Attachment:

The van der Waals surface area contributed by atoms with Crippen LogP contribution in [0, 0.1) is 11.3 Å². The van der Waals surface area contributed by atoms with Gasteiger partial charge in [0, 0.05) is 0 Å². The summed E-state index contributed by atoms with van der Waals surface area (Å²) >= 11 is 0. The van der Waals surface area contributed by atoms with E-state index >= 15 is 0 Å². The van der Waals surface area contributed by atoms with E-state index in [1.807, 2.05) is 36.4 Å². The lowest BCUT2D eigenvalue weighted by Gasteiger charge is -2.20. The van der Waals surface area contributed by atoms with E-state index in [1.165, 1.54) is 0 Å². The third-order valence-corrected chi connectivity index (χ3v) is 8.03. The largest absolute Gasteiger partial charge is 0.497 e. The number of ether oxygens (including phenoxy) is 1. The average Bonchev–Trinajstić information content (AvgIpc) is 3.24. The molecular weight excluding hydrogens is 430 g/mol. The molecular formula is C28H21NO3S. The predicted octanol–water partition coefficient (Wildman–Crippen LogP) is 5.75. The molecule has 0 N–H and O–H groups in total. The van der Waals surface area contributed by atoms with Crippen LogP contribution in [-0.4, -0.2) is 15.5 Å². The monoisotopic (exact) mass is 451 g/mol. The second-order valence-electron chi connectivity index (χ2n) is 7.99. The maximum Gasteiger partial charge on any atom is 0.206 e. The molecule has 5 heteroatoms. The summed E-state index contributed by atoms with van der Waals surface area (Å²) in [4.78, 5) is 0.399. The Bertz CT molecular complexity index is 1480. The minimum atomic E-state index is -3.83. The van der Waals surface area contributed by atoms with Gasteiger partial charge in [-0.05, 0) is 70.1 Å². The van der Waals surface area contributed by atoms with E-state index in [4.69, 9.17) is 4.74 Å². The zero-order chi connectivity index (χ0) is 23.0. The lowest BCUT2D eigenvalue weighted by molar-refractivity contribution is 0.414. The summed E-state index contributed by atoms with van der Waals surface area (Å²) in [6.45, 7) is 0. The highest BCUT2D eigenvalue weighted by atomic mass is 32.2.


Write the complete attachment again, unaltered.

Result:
The van der Waals surface area contributed by atoms with Crippen LogP contribution in [0, 0.1) is 11.3 Å². The van der Waals surface area contributed by atoms with Gasteiger partial charge in [0, 0.05) is 0 Å². The summed E-state index contributed by atoms with van der Waals surface area (Å²) >= 11 is 0. The van der Waals surface area contributed by atoms with E-state index >= 15 is 0 Å². The van der Waals surface area contributed by atoms with E-state index in [1.807, 2.05) is 36.4 Å². The lowest BCUT2D eigenvalue weighted by Gasteiger charge is -2.20. The van der Waals surface area contributed by atoms with E-state index in [1.165, 1.54) is 0 Å². The third-order valence-corrected chi connectivity index (χ3v) is 8.03. The largest absolute Gasteiger partial charge is 0.497 e. The number of ether oxygens (including phenoxy) is 1. The average Bonchev–Trinajstić information content (AvgIpc) is 3.24. The molecular weight excluding hydrogens is 430 g/mol. The molecular formula is C28H21NO3S. The predicted octanol–water partition coefficient (Wildman–Crippen LogP) is 5.75. The molecule has 0 N–H and O–H groups in total. The van der Waals surface area contributed by atoms with Crippen LogP contribution in [-0.4, -0.2) is 15.5 Å². The monoisotopic (exact) mass is 451 g/mol. The second-order valence-electron chi connectivity index (χ2n) is 7.99. The maximum Gasteiger partial charge on any atom is 0.206 e. The molecule has 5 heteroatoms. The summed E-state index contributed by atoms with van der Waals surface area (Å²) in [4.78, 5) is 0.399. The Bertz CT molecular complexity index is 1480. The minimum atomic E-state index is -3.83. The van der Waals surface area contributed by atoms with Gasteiger partial charge in [-0.05, 0) is 70.1 Å². The van der Waals surface area contributed by atoms with E-state index in [4.69, 9.17) is 4.74 Å². The zero-order chi connectivity index (χ0) is 23.0. The lowest BCUT2D eigenvalue weighted by molar-refractivity contribution is 0.414. The summed E-state index contributed by atoms with van der Waals surface area (Å²) in [6.45, 7) is 0. The highest BCUT2D eigenvalue weighted by atomic mass is 32.2.